Chicago, well, the unique bits of Chicago, are nearly impossible to photograph. The magnificent mile is truly amazing, in a way photos don’t really capture. Chicago’s people have found a way around it: the Cloud Gate, aka “The Bean”. It’s an incredible piece of sculpture that is not only lovely as an object, like all great art it makes you really look, and lets you see the world around you in a new light.
To make it short, I think the best way to photograph Chicago is: in reflections.
P.S. I admit I’m strictly a point and shoot photographer. If you’ve made a great shot of Chicago, post a link.
Bertie and I went to the Art Institute Chicago today. A breathtaking collection of art. The AIC must have had incredibly rich patrons to acquire a whole roomful of Monets, alongside Gauguins, Picassos, Miros, – and I didn’t even go to see the old masters. My only quibble is that some American artists like Hopper and Pollock are underrepresented.
You can see Bertie felt quite at home.
Overlooking Lake Michigan.
After a while in cyberspace, Bertie realised he didn’t want to become one of those people who spend all their time online. He decided he needed to get out and see people. Here I caught him on a meeting blackboard.
I believe Vaihinger once wrote “our brain is not developed to know the truth, so it’s not good at it.”
Being able to see connections between events is a survival advantage. Say your sheep get restless before the tiger comes. Not seeing the connection may bring death: if you don’t get to safety before the tiger comes, you’ve had it. The penalty for going into hiding when the tiger doesn’t come is… a loss of face, perhaps?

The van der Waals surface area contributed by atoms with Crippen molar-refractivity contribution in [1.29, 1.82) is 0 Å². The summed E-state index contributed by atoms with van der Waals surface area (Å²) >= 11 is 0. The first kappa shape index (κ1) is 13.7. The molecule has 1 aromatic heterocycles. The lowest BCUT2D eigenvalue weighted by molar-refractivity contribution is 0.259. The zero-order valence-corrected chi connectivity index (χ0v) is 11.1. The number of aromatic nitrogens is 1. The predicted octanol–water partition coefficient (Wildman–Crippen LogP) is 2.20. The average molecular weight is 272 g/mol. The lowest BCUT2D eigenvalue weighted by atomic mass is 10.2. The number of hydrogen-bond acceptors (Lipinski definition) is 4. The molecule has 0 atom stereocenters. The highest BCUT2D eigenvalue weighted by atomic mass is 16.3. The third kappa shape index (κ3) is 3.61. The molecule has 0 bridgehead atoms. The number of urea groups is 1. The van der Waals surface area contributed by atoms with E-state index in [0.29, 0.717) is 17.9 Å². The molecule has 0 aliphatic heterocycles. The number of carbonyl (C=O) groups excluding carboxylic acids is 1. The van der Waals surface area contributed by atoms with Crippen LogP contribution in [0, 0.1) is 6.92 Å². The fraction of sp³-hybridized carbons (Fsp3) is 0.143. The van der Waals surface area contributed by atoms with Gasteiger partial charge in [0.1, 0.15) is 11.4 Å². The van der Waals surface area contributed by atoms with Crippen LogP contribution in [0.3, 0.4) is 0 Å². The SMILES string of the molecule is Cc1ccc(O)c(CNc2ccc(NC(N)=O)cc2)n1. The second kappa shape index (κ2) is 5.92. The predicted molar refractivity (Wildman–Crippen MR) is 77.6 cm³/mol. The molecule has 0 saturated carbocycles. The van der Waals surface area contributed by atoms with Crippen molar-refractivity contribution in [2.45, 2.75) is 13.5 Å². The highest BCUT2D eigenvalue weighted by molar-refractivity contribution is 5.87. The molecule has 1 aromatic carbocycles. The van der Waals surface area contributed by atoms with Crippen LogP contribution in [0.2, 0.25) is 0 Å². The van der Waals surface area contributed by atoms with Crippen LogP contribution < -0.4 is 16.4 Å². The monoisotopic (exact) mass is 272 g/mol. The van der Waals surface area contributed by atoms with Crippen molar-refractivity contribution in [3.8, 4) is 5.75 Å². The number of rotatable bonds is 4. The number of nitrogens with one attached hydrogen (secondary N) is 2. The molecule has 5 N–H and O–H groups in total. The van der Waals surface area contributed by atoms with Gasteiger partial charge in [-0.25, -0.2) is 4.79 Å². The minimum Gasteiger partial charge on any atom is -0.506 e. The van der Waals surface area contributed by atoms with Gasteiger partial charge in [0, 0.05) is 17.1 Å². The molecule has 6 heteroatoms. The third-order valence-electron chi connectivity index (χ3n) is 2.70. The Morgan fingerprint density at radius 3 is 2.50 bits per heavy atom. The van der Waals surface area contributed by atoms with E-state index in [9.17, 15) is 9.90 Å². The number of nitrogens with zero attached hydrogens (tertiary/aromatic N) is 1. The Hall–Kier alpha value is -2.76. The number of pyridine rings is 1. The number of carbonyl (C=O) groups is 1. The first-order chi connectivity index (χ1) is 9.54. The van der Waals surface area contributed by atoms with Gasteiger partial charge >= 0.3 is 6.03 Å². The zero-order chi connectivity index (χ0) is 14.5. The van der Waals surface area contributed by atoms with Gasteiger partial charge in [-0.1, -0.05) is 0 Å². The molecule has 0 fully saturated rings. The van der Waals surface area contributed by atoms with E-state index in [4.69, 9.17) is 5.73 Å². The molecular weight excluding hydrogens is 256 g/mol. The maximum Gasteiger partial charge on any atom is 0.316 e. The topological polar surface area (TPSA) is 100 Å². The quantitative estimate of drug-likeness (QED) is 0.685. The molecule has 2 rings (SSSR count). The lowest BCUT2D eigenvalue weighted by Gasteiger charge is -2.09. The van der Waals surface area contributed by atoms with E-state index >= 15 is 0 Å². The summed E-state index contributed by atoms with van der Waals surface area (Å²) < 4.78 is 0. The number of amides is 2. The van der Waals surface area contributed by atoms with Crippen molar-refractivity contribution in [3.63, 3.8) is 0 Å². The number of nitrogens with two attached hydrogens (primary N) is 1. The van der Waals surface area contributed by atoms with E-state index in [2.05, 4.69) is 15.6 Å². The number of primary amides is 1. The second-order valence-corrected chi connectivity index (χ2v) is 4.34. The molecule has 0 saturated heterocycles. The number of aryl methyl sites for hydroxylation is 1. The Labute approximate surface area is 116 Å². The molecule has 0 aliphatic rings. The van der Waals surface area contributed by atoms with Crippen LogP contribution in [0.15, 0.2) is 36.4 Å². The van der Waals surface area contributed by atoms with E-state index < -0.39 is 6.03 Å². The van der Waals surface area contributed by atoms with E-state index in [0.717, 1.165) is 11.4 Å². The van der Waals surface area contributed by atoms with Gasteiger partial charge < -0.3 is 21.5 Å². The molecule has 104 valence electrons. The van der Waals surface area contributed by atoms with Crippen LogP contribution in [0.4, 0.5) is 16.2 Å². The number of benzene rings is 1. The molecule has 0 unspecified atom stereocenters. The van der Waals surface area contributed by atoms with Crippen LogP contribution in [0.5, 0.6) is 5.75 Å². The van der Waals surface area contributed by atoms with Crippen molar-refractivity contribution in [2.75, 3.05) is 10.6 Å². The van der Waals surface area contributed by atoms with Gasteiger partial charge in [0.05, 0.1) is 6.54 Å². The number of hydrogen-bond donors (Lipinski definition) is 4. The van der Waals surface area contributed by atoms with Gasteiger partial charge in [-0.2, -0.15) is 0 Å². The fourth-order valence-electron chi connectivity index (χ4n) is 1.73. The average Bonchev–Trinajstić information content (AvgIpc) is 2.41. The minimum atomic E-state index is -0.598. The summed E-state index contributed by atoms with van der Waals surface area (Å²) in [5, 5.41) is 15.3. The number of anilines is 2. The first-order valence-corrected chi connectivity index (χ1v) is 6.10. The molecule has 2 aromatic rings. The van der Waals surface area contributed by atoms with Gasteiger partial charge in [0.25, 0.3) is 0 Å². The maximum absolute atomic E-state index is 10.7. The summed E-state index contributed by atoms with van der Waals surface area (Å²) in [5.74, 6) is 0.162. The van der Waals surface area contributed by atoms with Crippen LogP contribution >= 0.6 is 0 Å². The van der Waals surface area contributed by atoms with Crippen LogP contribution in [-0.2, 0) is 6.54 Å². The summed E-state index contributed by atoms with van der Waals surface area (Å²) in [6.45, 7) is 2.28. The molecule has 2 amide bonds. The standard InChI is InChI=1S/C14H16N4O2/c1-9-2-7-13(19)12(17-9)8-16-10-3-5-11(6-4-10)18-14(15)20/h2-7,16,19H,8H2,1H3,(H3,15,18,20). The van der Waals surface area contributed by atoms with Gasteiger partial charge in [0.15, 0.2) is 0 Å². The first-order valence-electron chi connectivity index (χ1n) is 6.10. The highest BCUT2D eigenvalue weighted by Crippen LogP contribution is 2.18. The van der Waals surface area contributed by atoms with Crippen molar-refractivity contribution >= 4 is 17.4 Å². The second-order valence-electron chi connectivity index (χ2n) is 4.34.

How we believe this connection works, usually doesn’t make a difference, as long as we get ourselves to safety in time. Even if we believe the tiger comes to punish the sheep for behaving badly. And if we kill a few sheep for “naughtiness” and throw them to the tiger god, it may even stop us from being eaten.
So we learn to see the connections, and we make up stories about them. Homo narrans, the story-telling ape. And we acquire a need to explain things. To ask “why?”
Our reality is the story we tell ourselves about the world and everything in it. Unless we’re looking very carefully, we don’t see the world. We see the tapestry of stories we’ve woven around ourselves.
When we meet a new idea or theory, what counts is not whether it is true, or even helpful. What matters is “do I like this idea?” and “does it fit in with the ideas I already have?”
I just found this adorable online scribble tool. You do a quick doodle, and then it scribbles it in. You can adjust colour and randomness. Addictive.
14 hours travel today, I’m dead on my feet. And to think this is the easy direction, with the sun.
I packed for a trip last night, and see what happened. Dogs know what’s up when you start packing a suitcase.